WASHINGTON — Plans to reduce traffic tie-ups on several of the busiest American highways are one step closer to becoming a reality as a short list of interstate corridors was announced last week by U.S. Secretary of Transportation Mary E. Peters.
She said the Corridors of the Future effort is a progressive approach that includes transportation planning across state lines in ways that reduce congestion and preserve the efficient flow of goods and commerce across America. She went on to caution that “if we don’t act today, our economy will be facing a standstill in the future.”
The DOT is advancing 14 of 38 proposals located on eight major transportation corridors including: I-95 between Florida and Maine; I-15 in Southern California and Nevada; I-80/94 and I-90 linking Illinois, Indiana, and Michigan; I-5 in California, Washington and Oregon; I-70 from Missouri to Ohio; I-69 from Texas to Michigan; I-80 in Nevada and California; and I-10 from California to Florida.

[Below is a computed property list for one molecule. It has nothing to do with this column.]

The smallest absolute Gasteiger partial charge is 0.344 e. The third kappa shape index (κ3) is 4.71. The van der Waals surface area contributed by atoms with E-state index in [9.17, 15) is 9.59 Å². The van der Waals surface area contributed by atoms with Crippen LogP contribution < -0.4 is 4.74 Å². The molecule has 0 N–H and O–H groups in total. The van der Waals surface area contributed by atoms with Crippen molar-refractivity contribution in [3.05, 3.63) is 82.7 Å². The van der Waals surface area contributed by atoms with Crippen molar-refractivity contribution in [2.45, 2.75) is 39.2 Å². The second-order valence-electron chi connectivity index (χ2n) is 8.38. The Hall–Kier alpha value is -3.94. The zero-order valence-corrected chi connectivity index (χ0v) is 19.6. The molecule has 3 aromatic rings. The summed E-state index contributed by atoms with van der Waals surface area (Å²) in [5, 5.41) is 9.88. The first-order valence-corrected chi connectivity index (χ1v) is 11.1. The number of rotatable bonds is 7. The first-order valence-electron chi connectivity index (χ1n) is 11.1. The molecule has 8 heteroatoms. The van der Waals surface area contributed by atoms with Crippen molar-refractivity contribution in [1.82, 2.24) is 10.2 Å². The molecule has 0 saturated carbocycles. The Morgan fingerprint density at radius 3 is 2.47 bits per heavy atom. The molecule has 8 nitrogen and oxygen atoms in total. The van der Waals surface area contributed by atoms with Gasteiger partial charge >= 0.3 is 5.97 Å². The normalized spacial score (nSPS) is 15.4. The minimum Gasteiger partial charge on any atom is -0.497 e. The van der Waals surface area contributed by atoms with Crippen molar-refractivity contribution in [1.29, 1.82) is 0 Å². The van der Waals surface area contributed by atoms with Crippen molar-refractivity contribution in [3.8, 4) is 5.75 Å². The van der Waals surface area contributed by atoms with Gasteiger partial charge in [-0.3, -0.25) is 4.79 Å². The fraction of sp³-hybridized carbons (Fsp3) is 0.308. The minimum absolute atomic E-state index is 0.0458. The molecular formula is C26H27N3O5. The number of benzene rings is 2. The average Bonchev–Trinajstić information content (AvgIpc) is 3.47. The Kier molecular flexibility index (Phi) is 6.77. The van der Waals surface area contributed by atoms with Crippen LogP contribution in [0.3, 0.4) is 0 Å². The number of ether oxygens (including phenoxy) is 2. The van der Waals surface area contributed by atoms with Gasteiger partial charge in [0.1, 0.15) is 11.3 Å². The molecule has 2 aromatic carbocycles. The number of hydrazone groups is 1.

The proposals currently include various combinations of expanded highway capacity, truck-only lanes, increased freight and passenger rail development, and extensive use of innovative technologies to keep traffic moving and improve overall safety.
The projects were selected based on the potential of each to reduce congestion on the eight corridors of national and regional significance using innovative financing and project delivery techniques. Peters said the department will select up to five Corridors of the Future in the summer of 2007.
The Corridors of the Future program is one element of DOT’s six-point National Strategy to Reduce Congestion on America’s Transportation Network launched in May 2006.
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